MSN or DNP for NP degree - what's better??

Posted

I've been trying to decide between getting a MSN/FNP vs a DNP/FNP. I currently have a BSN and have heard differing opinions about whether or not to get a DNP. I have had 3 professors tell me that if I'm going to become an FNP to definitely get DNP; and 2 NP's tell me don't bother getting it. What do you all think?? Is it worth doing a BSN-DNP program or just get a MSN??

Also - I've been struggling to decide whether to get an FNP or PNP. I love working with pediatrics, but am afraid to limit myself when I graduate. I know with an FNP you can work with kids, but how likely is it for a peds clinic or peds doctor's office to hire you with a FNP vs having a PNP? Someday I might want to work in an urgent care, which for that they'd want an FNP I'm assuming? Any thoughts or insight on whether to do the FNP or PNP route? I hurt my back working with adults so peds inpatient is all I can do with my RN; that's why I've chosen to go back to school to get an NP degree - I think it will offer more options for my future; hence why I'm afraid to get a PNP - I'm afraid that will limit my options.

Any advice would be much appreciated!! Thank you in advance!

sallyrnrrt, ADN, RN

Specializes in critical care, ER,ICU, CVSURG, CCU. 2,395 Posts

Both fnp and dnp are providers making similar salary....

Edited by sallyrnrrt
Sp

cleback

cleback

1,381 Posts

Professors telling you that you need more schooling... yes, they are partial to that.

The additional classes for the DNP are management/program development/evaluation courses. If you aren't interested in leadership positions, you are probably good with MSN. There has been talk of making the DNP the entry degree for nurs practitioners but it's far from official. (It's a similar discussion as the ADN/BSN debate.) You can always go back for your doctorate as a master's prepared NP if you so choose.

Personally, I would pursue the FNP for thr flexibility but that's entirely a personal choice. Good luck to you.

localgirl85

localgirl85

43 Posts

Thank you for your thoughtful and helpful reply!! My friend said the same thing about what our old professors told me...And in regards to the DNP - I don't really care for a leadership role necessarily. I more want to work in a doctor's office or clinic...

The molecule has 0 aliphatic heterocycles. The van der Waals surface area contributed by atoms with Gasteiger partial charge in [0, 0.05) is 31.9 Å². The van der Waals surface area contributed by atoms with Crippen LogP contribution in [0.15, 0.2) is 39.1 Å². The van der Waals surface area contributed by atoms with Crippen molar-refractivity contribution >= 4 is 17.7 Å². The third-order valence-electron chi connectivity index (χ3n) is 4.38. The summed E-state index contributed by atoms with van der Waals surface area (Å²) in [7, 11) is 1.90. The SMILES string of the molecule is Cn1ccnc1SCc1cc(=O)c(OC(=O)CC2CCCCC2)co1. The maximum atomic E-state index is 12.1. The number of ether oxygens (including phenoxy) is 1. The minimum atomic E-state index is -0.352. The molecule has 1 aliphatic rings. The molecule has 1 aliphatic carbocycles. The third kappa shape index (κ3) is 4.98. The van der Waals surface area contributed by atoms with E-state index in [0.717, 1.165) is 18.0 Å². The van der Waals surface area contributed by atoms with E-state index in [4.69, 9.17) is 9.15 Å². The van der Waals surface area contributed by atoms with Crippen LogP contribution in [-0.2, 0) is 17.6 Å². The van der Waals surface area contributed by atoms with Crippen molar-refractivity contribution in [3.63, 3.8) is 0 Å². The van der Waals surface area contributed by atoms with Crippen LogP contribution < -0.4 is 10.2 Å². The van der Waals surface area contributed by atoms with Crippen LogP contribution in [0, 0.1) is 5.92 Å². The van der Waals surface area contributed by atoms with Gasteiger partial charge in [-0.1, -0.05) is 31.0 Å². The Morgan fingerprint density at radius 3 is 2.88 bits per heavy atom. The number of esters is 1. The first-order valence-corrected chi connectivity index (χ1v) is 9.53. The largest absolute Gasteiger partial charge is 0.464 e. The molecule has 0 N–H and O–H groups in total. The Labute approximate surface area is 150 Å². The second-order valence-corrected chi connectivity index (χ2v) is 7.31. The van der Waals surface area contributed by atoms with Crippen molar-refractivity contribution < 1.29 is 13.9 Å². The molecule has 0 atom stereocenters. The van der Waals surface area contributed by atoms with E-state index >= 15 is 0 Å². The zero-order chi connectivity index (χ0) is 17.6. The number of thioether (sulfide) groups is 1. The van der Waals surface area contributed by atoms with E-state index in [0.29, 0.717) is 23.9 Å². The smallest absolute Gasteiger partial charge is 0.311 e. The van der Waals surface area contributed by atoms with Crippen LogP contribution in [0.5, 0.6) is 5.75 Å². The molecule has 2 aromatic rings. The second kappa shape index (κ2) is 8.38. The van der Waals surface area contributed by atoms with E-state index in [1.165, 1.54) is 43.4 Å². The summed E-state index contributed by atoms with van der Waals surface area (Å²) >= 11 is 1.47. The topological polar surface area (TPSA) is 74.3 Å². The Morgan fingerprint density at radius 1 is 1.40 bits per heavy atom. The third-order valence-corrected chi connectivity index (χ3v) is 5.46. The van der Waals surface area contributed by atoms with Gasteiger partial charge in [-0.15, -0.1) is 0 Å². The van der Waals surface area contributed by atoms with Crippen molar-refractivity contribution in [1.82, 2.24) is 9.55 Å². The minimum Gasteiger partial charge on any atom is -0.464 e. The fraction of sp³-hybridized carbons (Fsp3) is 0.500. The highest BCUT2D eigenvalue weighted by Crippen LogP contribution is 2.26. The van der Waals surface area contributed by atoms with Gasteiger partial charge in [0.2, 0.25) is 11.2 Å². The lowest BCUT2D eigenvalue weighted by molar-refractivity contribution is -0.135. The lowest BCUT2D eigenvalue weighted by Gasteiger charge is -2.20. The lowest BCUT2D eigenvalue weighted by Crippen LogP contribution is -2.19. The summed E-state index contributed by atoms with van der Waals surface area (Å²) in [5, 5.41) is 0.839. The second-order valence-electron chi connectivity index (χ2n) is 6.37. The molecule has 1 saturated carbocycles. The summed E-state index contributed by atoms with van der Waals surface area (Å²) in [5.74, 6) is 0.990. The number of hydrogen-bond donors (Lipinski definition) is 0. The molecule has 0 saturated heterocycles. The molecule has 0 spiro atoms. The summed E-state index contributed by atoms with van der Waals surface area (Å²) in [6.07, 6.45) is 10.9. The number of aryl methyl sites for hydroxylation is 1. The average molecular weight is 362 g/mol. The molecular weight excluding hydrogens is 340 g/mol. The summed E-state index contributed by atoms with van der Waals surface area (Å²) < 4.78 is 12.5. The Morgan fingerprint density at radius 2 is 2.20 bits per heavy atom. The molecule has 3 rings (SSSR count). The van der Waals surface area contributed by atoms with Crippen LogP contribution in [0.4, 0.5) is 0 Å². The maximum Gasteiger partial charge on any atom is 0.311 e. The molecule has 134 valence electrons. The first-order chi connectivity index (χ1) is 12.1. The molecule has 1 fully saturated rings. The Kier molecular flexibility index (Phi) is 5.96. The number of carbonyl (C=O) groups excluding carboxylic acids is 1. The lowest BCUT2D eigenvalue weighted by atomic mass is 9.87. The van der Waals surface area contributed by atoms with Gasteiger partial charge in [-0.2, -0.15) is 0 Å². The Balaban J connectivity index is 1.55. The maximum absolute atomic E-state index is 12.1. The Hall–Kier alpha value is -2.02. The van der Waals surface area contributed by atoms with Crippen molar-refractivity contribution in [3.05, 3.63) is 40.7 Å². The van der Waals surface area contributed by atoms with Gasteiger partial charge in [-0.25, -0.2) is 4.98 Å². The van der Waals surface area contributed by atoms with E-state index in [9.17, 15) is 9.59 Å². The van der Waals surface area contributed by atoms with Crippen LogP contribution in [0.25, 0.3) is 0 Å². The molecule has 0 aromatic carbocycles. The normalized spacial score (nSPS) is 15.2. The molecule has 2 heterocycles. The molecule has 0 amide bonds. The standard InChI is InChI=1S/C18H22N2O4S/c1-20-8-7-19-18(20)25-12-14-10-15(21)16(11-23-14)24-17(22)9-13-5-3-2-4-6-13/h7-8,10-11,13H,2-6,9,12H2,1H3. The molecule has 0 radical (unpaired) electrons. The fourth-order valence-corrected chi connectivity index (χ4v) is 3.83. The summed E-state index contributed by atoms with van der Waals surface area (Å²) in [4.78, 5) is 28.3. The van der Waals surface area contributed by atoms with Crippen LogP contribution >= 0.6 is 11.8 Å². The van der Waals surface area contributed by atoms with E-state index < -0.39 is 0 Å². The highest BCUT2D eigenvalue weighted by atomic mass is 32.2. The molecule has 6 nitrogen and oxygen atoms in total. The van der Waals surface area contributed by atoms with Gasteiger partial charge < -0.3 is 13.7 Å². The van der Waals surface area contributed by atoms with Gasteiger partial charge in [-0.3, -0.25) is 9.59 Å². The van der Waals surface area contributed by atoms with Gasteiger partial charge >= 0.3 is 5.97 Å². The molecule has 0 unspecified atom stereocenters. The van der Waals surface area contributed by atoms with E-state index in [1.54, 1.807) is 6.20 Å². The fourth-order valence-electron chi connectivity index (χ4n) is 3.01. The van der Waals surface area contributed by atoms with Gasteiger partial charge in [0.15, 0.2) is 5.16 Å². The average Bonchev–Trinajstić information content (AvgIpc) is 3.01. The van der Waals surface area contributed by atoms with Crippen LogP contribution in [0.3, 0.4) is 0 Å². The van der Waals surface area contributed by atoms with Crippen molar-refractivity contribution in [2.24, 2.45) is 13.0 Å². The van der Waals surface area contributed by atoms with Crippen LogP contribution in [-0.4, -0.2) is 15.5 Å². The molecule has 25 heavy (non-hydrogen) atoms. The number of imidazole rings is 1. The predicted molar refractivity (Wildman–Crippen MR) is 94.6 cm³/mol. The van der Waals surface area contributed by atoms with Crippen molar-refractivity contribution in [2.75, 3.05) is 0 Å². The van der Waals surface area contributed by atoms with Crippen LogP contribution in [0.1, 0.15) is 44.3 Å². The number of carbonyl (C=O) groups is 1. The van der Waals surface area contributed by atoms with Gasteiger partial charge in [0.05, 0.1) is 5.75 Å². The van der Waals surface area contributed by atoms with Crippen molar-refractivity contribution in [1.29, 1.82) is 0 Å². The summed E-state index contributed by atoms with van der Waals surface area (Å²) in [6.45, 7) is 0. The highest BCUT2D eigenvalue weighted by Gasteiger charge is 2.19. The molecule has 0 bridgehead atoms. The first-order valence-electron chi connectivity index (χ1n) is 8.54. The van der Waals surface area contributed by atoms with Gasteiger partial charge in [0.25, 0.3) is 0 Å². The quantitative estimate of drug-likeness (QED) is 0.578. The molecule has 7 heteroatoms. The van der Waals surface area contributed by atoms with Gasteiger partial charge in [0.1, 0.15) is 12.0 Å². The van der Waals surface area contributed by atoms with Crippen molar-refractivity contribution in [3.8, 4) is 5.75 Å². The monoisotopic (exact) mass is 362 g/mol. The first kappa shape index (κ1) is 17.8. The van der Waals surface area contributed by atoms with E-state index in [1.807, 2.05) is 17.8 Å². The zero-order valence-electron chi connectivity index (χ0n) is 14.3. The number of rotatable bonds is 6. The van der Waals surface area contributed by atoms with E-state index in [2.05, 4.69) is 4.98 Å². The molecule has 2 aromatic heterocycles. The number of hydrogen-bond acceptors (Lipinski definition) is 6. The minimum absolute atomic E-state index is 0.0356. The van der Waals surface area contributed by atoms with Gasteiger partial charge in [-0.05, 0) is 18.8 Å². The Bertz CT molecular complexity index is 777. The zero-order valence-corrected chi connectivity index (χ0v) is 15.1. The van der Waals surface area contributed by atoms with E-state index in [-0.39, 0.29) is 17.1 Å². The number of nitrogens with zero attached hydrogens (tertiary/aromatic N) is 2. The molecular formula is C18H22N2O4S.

Do you have any opinion on whether a FNP can work in a peds doctor's office/clinic and whether a PNP (pediatric NP) can work in an urgent care...I love working with peds, but I don't want to limit myself and limit my job outlooks for the future. Any advice on that?? Thanks so much!

localgirl85

localgirl85

43 Posts

hmm good to know they make the same salary--I have been told one of the benefits is a DNP would make more money, as well as being more competitive in the job market...but maybe that isn't true; and maybe like"cleback" wrote the DNP is more for development/leadership roles...

audreysmagic, RN

Specializes in Psych, Peds, Education, Infection Control. Has 15 years experience. 458 Posts

Can't speak to the MSN vs DNP specifically, but I did work at a pediatric office that hired both FNP and PNP. I would think FNP would offer the most flexibility, since you did mention wanting to do urgent care specifically - and FNPs comfortable with smaller kids are quite sought after at a lot of urgent care facilities.

lhflanurseNP

lhflanurseNP, APRN

Specializes in Adult Nurse Practitioner. Has 40 years experience. 737 Posts

A DNP, just like a MSN, is a DEGREE, not a LICENSE. There is no REQUIREMENT for a nurse practitioner to have a DNP over a MSN. Pay is the same because you are paid by your license. You can choose to be a family, adult/gero, pediatric, psych, women's health, etc nurse practitioner. Of course schools and educators are going to push a DNP...lot's more money to the school! Most of the nurses I know that are doing DNP programs complain about the amount of research and that they are really not learning anything more in nursing.

localgirl85

localgirl85

43 Posts

Thank you audreysmagic for your response! It's good to know a peds office would hire either because that's the type of place I want to work but I don't want to limit myself and just have the PNP. Yes I'm hoping the FNP offers more flexibility after graduating. And good to remember urgent cares would appreciate a FNP that is comfortable with kids - you're right! Thank you.

localgirl85

localgirl85

43 Posts

Thank you lhflanurseNP! You're right, a degree is a degree--I never thought about it that way really. I've just heard so much about the push for the DNP degree to practice, but it's not required yet so I'd be "grandfathered in" supposedly!! And yes - why pay for more school to not get paid more?! And to just do more research. No thanks! Thanks for your response.

jessika12gold

jessika12gold

Specializes in pediatrics/ geriatrics. 34 Posts

If this is the case, how come going from MSN-DNP is the same amount of time as going from BSN-MSN? It's frustrating because I so badly want to pursue MSN for anesthesia. I'm worried that I'll complete four yrs of school for my MSN and then be told I have to go back for DNP.